What Kind of Bird Are You: Wes Anderson’s MOONRISE KINGDOM

For his seventh feature, Wes Anderson returns to live action – after the glorious detour into stop-motion animation that was FANTASTIC MR. FOX – with this whimsical little fairy tale, MOONRISE KINGDOM. Set on a sparsely populated, tiny little island (only 16 miles across with no paved roads), the film takes a loving stab at the romance between two twelve-year old outsiders, Suzy and Sam, as they run away; not necessarily from their problems – which they certainly have – but more so simply for the sake of running. This is the kind of film that revels in the idea that amongst all of the rigidity of life, there are still adventures to be sought out, found and enjoyed. And though there is a touch of melancholy sprinkled generously throughout the proceedings (in some cases, the story takes some surprisingly dark turns), Anderson never stops to abandon the general air of whimsy and excitement that follows these two (moderately) tortured souls.

What’s most impressive about MOONRISE KINGDOM is how unequivocally Anderson the film feels; after all, you have to have one hell of a unique visual style in order to transcend the medium itself and still be recognizable. Whether he’s doing stop-motion animation or live-action film-making, the visuals in a Wes Anderson movie are undeniably his own. Appropriately, large sections of MOONRISE – particularly the first act – feel almost as if we are gazing into a living, breathing diorama. Anderson’s sleek use of deep-focus on a flat, static image – almost as if the screen were itself a window through which we are gazing – is on full display here, and make for some absolutely breathtaking visuals. And as Suzy and Sam slowly make their way away from the mundane existence that they are trapped within at the beginning of the film, the photography begins to open up; while the interior of Suzy’s house is never framed in any way except for in delightful, dollhouse-esque images and Sam’s camp (led by Scout Master Ward, played spectacularly by Ed Norton, who brings just the right level of emotion and playfulness to the role) is practically an assembly line of singular, vertically-staged incidents, the great wide open of their wilderness adventure is free and uncontrolled. Anderson even sneaks in a little handheld camera work to really demonstrate the contrast between the two.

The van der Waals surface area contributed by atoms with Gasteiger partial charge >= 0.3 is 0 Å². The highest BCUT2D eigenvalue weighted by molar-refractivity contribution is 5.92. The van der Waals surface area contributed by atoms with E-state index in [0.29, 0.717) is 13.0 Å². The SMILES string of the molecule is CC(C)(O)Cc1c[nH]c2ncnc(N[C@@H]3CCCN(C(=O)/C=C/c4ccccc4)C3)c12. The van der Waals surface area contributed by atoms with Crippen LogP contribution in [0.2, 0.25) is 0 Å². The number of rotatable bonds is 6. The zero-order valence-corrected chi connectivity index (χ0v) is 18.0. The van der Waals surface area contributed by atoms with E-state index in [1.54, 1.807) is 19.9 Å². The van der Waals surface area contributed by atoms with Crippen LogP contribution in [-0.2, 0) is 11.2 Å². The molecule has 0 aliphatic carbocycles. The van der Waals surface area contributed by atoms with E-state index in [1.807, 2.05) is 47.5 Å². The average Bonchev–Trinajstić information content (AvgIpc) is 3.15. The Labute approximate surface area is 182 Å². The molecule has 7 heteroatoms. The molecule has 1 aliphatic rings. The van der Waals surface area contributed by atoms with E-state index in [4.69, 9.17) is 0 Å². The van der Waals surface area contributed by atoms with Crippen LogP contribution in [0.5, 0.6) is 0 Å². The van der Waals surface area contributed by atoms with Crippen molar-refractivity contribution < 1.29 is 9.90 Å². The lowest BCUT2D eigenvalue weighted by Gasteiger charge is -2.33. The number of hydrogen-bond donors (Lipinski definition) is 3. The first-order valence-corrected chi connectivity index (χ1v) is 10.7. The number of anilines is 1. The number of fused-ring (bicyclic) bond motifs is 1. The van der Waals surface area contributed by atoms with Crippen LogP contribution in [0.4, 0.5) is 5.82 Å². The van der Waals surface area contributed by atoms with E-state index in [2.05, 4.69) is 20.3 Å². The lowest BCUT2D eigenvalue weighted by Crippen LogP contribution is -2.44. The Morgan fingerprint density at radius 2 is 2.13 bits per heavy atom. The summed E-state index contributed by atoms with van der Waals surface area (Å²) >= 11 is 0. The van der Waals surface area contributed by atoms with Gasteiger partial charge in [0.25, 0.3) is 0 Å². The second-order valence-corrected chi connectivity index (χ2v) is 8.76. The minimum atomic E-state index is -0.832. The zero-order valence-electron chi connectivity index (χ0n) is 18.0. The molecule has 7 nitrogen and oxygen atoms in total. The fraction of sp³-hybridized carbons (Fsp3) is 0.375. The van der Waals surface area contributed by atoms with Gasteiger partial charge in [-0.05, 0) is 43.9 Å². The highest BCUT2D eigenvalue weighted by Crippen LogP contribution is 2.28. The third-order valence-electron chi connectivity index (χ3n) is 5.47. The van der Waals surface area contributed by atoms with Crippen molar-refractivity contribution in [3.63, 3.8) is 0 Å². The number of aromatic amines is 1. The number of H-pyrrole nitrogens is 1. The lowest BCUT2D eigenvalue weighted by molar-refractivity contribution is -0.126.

Indeed, Anderson and his entire production team must once again be commended for not only the beautiful cinematography, but also the impeccable production design: MOONRISE is nothing if not scene after scene of perfectly framed images amongst elegantly designed stages. If there was any director working today who I wish would take up the torch from Scorsese and bring a subtle use of 3D to their films, it would be Wes Anderson. These perfect little shoebox-sets, so exquisitely crafted and shot, are the perfect medium for the filmmaker to demonstrate the value of the 3D window – especially since he already shoots with depth and suggested, static three-dimensionality.